(10) The provisions of the Code of Criminal Procedure, 1973, relating to search and seizure, shall, so far as may be, apply to search and seizure under this section subject to the modification that sub-section (5) of section 165 of the said Code shall have effect as if for the word “Magistrate”, wherever it occurs, the word “Commissioner” were substituted.

    (11) Where the proper officer has reasons to believe that any person has evaded or is attempting to evade the payment of any tax, he may, for reasons to be recorded in writing, seize the accounts, registers or documents of such person produced before him and shall grant a receipt for the same, and shall retain the same for so long as may be necessary in connection with any proceedings under this Act or the rules made thereunder for prosecution.

    (12) The Commissioner or an officer authorised by him may cause purchase of any goods or services or both by any person authorised by him from the business premises of any taxable person, to check the issue of tax invoices or bills of supply by such taxable person, and on return of goods so purchased by such officer, such taxable person or any person in charge of the business premises shall refund the amount so paid towards the goods after cancelling any tax invoice or bill of supply issued earlier.

    Priya MadrechaPriya Madrecha
    Moderator
    Post count: 280
    Topics: 4
    Replies: 276
    Been thanked: 1 time

    67.1 Analysis
    (i)    When the proper officer not below rank of Joint Commissioner ‘has reason to believe’ that the taxable person has suppressed any transaction of supply of goods or services or both or information relating to stock in hand or claimed excess input tax credit or has contravened any of the statutory provisions, with an intent to evade taxes, the action is initiated under this section.
    The phrase ‘reason to believe’ has been interpreted by various courts distinguishing it from ‘reason to suspect’. In the case of Crompton Greaves Ltd. vs. State of Gujarat, 120 STC 510 the Court observed that, “these words suggest that belief must be that of honest and reasonable person based upon reasonable grounds, and that the Commissioner may act under this section on direct or circumstantial evidence not on mere suspicion, gossip or rumor. The powers under the present section are wide but not plenary; the words of the section are ‘reason to believe’ and not ‘reason to suspect’.”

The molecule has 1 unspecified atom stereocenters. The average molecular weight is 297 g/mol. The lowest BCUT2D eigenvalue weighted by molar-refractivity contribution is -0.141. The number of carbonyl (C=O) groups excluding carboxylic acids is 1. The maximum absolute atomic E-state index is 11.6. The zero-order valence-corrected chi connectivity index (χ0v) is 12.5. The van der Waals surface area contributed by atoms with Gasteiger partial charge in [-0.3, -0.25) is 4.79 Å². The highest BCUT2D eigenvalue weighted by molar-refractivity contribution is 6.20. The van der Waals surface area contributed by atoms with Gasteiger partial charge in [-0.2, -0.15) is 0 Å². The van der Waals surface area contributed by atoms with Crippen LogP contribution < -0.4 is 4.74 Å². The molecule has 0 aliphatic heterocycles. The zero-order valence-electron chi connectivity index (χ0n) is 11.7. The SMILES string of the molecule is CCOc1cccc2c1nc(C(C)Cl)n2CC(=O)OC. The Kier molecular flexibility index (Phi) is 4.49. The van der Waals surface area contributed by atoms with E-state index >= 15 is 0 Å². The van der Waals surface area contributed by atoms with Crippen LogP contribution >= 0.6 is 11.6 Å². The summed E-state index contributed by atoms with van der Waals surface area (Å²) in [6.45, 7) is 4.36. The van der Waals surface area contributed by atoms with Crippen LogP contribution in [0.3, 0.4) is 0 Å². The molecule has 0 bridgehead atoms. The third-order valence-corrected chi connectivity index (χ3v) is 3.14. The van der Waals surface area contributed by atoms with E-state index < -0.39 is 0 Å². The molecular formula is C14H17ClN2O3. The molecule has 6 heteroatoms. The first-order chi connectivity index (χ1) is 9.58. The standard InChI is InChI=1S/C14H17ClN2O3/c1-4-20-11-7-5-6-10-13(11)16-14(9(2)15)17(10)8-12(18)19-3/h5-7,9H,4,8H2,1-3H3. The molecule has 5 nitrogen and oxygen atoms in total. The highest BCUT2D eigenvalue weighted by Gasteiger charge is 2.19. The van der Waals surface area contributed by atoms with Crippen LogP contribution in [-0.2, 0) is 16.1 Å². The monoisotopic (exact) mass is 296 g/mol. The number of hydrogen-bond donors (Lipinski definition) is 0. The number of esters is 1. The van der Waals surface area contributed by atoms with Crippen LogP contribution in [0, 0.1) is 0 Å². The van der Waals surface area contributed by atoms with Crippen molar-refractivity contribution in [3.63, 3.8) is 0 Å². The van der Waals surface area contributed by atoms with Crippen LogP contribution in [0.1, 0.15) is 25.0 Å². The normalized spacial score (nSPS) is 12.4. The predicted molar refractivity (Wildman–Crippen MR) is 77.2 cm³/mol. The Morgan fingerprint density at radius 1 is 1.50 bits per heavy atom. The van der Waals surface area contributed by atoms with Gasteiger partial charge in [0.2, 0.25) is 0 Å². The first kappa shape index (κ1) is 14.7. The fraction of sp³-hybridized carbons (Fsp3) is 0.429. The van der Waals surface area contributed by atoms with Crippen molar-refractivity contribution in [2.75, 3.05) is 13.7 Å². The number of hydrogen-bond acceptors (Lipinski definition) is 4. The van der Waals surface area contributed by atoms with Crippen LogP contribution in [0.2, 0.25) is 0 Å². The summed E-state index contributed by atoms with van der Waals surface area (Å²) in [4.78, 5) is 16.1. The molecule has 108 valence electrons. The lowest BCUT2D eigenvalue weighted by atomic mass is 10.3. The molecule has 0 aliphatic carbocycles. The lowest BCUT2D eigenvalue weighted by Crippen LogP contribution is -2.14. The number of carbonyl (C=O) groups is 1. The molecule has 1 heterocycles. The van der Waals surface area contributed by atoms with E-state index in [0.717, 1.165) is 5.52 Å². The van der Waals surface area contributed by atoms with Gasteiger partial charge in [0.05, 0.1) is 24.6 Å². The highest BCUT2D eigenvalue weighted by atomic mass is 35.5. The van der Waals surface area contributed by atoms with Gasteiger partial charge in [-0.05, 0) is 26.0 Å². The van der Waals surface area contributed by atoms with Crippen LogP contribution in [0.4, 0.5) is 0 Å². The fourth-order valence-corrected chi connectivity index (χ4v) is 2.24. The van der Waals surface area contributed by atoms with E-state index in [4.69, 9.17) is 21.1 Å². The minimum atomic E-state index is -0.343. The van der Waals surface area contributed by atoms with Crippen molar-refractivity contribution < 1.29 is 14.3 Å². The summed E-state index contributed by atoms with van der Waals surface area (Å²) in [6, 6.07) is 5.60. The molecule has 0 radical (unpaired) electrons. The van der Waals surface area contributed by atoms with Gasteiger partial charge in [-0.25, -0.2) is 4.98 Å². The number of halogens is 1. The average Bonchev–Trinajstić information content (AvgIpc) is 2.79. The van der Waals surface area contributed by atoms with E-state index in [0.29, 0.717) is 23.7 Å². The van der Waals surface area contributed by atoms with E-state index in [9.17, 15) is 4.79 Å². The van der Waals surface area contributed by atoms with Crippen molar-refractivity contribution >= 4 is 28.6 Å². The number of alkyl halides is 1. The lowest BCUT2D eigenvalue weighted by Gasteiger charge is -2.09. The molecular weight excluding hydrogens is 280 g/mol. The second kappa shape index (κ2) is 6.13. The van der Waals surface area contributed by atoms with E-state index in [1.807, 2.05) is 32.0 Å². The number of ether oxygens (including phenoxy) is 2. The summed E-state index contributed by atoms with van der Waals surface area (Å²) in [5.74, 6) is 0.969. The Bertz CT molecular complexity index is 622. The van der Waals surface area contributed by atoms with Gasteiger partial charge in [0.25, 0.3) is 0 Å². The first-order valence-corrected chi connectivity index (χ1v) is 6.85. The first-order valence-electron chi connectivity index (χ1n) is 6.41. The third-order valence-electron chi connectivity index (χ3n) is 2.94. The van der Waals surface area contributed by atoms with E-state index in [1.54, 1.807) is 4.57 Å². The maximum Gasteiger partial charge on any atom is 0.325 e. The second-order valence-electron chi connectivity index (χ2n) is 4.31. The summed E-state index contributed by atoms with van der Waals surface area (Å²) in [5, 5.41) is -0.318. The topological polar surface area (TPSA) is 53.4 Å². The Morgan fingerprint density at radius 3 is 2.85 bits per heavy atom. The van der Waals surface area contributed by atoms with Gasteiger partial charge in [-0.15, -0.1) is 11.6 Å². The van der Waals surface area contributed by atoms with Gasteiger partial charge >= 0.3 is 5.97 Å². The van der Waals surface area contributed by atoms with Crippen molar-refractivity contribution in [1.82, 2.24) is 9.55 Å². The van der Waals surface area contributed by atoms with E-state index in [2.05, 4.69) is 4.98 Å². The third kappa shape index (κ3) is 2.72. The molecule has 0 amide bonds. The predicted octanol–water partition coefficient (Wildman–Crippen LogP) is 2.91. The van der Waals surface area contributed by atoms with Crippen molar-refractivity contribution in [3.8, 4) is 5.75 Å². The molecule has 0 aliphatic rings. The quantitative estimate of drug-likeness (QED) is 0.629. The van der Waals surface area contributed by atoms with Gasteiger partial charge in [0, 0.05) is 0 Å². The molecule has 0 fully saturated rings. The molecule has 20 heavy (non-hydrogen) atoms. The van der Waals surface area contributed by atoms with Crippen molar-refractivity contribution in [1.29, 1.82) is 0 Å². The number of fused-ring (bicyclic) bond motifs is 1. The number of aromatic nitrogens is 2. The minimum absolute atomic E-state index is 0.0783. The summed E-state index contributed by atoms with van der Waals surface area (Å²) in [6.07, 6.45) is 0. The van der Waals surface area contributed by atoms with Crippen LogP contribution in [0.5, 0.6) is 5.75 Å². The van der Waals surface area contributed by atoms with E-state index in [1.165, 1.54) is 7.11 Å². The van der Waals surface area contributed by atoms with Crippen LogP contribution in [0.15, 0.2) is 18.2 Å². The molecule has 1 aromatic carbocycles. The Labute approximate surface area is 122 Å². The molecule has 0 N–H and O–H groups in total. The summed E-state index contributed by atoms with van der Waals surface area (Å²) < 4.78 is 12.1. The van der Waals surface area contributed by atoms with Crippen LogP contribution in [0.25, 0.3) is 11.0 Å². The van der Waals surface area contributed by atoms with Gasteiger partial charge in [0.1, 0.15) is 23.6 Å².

(ii)    The power can also be exercised when there is a reason to believe that any person engaged in the business of transportation of goods or an owner or operator of a warehouse or godown or any other place is storing goods, which have escaped tax payment or has kept his accounts or goods in a manner likely to cause tax evasion.
    (iii)    Under such circumstances, he can authorize another officer in writing to:
    (a)    Inspect any place of business of the taxable person who has evaded tax or of the transporter who transported such tax evading goods or godown/warehouse in which such tax evaded goods or accounts relating thereto have been stored.
    (b)    Search and seize the goods or any documents or books or things which are liable for confiscation including anything concealed and which will be useful or relevant in the proceedings under this Act.
    (c)    Seal or break open the door of any premises, storage, box, electronic device or receptacle where goods, books of accounts etc. are concealed and when access to the same is denied to the officer.
    (d)    If it is not practicable to seize the goods, then the Officer may serve an order on owner or custodian of the goods for not removing, part or deal with the goods without his prior permission.
    (e)    The said officer shall return the documents, books or things seized or produced by a taxable or any other person on which no reliance has been placed for issuing notice, within a period of 30 days from the issue of notice. However, the documents books or things relied upon while issuing the notice will be retained.
    (f)    The person from whose custody documents are seized is entitled to take photocopy or extract of such documents in the presence of a GST officer at the place and time as predetermined. Copies or extracts may be denied if he is of the opinion that such an act will prejudicially affect the investigation.
    (g)    The goods so seized can be released on a provisional basis. In order to release the goods, the person has to furnish a bond or security or applicable tax, interest and penalty.
    (h)    If no notice has been issued within 6 months or an extended period of another 6 months, the seized goods/exhibits ought to be returned.
    (i)    The officer can dispose of certain notified goods immediately after the seizure, if those goods are of perishable or hazardous nature, or would depreciate in value by passage of time or there are constraints of storage space or any other relevant considerations as may be prescribed.
    (j)    The officer who seizes the goods is liable to maintain the inventory of the said goods.